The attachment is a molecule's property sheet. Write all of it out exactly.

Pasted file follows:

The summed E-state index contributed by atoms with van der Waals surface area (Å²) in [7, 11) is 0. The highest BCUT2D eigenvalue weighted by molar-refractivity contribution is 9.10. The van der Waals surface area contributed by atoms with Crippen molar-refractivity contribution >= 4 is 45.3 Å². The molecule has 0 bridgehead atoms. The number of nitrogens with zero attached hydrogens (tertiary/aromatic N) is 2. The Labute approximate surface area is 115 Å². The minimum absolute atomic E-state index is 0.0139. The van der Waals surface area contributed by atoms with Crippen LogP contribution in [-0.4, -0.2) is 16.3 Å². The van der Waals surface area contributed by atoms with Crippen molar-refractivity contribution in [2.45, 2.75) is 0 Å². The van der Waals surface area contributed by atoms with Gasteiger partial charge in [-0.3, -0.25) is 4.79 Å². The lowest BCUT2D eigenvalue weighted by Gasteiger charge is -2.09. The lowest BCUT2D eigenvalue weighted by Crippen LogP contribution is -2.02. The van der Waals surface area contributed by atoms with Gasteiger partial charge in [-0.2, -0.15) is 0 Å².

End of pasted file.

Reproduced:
The summed E-state index contributed by atoms with van der Waals surface area (Å²) in [7, 11) is 0. The highest BCUT2D eigenvalue weighted by molar-refractivity contribution is 9.10. The van der Waals surface area contributed by atoms with Crippen molar-refractivity contribution >= 4 is 45.3 Å². The molecule has 0 bridgehead atoms. The number of nitrogens with zero attached hydrogens (tertiary/aromatic N) is 2. The Labute approximate surface area is 115 Å². The minimum absolute atomic E-state index is 0.0139. The van der Waals surface area contributed by atoms with Crippen LogP contribution in [-0.4, -0.2) is 16.3 Å². The van der Waals surface area contributed by atoms with Crippen molar-refractivity contribution in [2.45, 2.75) is 0 Å². The van der Waals surface area contributed by atoms with Gasteiger partial charge in [-0.3, -0.25) is 4.79 Å². The lowest BCUT2D eigenvalue weighted by Gasteiger charge is -2.09. The lowest BCUT2D eigenvalue weighted by Crippen LogP contribution is -2.02. The van der Waals surface area contributed by atoms with Gasteiger partial charge in [-0.2, -0.15) is 0 Å².